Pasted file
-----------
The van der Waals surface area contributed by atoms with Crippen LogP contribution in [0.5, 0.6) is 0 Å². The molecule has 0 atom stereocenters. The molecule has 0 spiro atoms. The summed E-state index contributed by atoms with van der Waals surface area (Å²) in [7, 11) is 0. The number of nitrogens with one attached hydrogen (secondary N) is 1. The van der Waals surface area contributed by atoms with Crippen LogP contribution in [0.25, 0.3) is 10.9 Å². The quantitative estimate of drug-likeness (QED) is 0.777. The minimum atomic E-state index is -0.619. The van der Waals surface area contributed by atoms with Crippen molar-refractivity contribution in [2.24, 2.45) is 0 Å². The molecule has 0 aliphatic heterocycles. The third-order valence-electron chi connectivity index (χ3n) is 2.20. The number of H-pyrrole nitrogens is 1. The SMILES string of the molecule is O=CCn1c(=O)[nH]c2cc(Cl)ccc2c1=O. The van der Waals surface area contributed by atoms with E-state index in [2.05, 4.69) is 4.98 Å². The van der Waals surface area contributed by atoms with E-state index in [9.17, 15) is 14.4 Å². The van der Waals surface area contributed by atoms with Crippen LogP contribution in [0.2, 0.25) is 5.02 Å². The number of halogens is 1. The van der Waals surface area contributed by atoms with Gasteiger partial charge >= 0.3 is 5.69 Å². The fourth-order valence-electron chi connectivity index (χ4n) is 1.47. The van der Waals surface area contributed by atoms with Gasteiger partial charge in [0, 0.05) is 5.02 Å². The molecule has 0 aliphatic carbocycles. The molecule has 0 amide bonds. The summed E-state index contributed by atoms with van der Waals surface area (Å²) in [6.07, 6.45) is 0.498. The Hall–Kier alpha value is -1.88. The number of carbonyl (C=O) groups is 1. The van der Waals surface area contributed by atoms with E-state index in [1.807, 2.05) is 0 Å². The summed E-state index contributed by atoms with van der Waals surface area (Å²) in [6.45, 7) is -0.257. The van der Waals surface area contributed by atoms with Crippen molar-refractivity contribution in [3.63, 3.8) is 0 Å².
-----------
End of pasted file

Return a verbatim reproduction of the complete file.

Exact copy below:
The van der Waals surface area contributed by atoms with Crippen LogP contribution in [0.5, 0.6) is 0 Å². The molecule has 0 atom stereocenters. The molecule has 0 spiro atoms. The summed E-state index contributed by atoms with van der Waals surface area (Å²) in [7, 11) is 0. The number of nitrogens with one attached hydrogen (secondary N) is 1. The van der Waals surface area contributed by atoms with Crippen LogP contribution in [0.25, 0.3) is 10.9 Å². The quantitative estimate of drug-likeness (QED) is 0.777. The minimum atomic E-state index is -0.619. The van der Waals surface area contributed by atoms with Crippen molar-refractivity contribution in [2.24, 2.45) is 0 Å². The molecule has 0 aliphatic heterocycles. The third-order valence-electron chi connectivity index (χ3n) is 2.20. The number of H-pyrrole nitrogens is 1. The SMILES string of the molecule is O=CCn1c(=O)[nH]c2cc(Cl)ccc2c1=O. The van der Waals surface area contributed by atoms with E-state index in [2.05, 4.69) is 4.98 Å². The van der Waals surface area contributed by atoms with E-state index in [9.17, 15) is 14.4 Å². The van der Waals surface area contributed by atoms with Crippen LogP contribution in [0.2, 0.25) is 5.02 Å². The number of halogens is 1. The van der Waals surface area contributed by atoms with Gasteiger partial charge >= 0.3 is 5.69 Å². The fourth-order valence-electron chi connectivity index (χ4n) is 1.47. The van der Waals surface area contributed by atoms with Gasteiger partial charge in [0, 0.05) is 5.02 Å². The molecule has 0 aliphatic carbocycles. The molecule has 0 amide bonds. The summed E-state index contributed by atoms with van der Waals surface area (Å²) in [6.07, 6.45) is 0.498. The Hall–Kier alpha value is -1.88. The number of carbonyl (C=O) groups is 1. The van der Waals surface area contributed by atoms with E-state index in [1.807, 2.05) is 0 Å². The summed E-state index contributed by atoms with van der Waals surface area (Å²) in [6.45, 7) is -0.257. The van der Waals surface area contributed by atoms with Crippen molar-refractivity contribution in [3.63, 3.8) is 0 Å².